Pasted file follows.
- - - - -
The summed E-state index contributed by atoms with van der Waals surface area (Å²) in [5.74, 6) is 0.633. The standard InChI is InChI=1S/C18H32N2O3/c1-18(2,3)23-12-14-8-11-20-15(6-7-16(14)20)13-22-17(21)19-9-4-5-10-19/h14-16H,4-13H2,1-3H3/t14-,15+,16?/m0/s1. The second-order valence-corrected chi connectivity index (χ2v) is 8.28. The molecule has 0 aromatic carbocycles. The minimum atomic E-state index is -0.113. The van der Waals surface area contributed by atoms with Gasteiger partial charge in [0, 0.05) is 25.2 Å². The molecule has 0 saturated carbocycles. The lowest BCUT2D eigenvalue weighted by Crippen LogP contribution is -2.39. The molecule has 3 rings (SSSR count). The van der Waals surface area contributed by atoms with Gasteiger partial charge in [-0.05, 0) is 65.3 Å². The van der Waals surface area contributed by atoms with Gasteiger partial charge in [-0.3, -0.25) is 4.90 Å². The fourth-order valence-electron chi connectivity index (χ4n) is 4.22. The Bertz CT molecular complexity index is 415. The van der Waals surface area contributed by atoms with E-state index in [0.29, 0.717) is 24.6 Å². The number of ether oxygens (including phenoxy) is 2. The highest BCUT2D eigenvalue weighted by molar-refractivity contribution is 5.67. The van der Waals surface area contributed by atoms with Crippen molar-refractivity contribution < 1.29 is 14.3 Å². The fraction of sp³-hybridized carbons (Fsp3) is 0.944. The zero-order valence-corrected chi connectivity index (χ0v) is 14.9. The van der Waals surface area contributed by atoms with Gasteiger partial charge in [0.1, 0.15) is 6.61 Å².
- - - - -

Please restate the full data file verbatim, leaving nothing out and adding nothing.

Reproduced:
The summed E-state index contributed by atoms with van der Waals surface area (Å²) in [5.74, 6) is 0.633. The standard InChI is InChI=1S/C18H32N2O3/c1-18(2,3)23-12-14-8-11-20-15(6-7-16(14)20)13-22-17(21)19-9-4-5-10-19/h14-16H,4-13H2,1-3H3/t14-,15+,16?/m0/s1. The second-order valence-corrected chi connectivity index (χ2v) is 8.28. The molecule has 0 aromatic carbocycles. The minimum atomic E-state index is -0.113. The van der Waals surface area contributed by atoms with Gasteiger partial charge in [0, 0.05) is 25.2 Å². The molecule has 0 saturated carbocycles. The lowest BCUT2D eigenvalue weighted by Crippen LogP contribution is -2.39. The molecule has 3 rings (SSSR count). The van der Waals surface area contributed by atoms with Gasteiger partial charge in [-0.05, 0) is 65.3 Å². The van der Waals surface area contributed by atoms with Gasteiger partial charge in [-0.3, -0.25) is 4.90 Å². The fourth-order valence-electron chi connectivity index (χ4n) is 4.22. The Bertz CT molecular complexity index is 415. The van der Waals surface area contributed by atoms with E-state index in [0.29, 0.717) is 24.6 Å². The number of ether oxygens (including phenoxy) is 2. The highest BCUT2D eigenvalue weighted by molar-refractivity contribution is 5.67. The van der Waals surface area contributed by atoms with Crippen molar-refractivity contribution < 1.29 is 14.3 Å². The fraction of sp³-hybridized carbons (Fsp3) is 0.944. The zero-order valence-corrected chi connectivity index (χ0v) is 14.9. The van der Waals surface area contributed by atoms with Gasteiger partial charge in [0.1, 0.15) is 6.61 Å².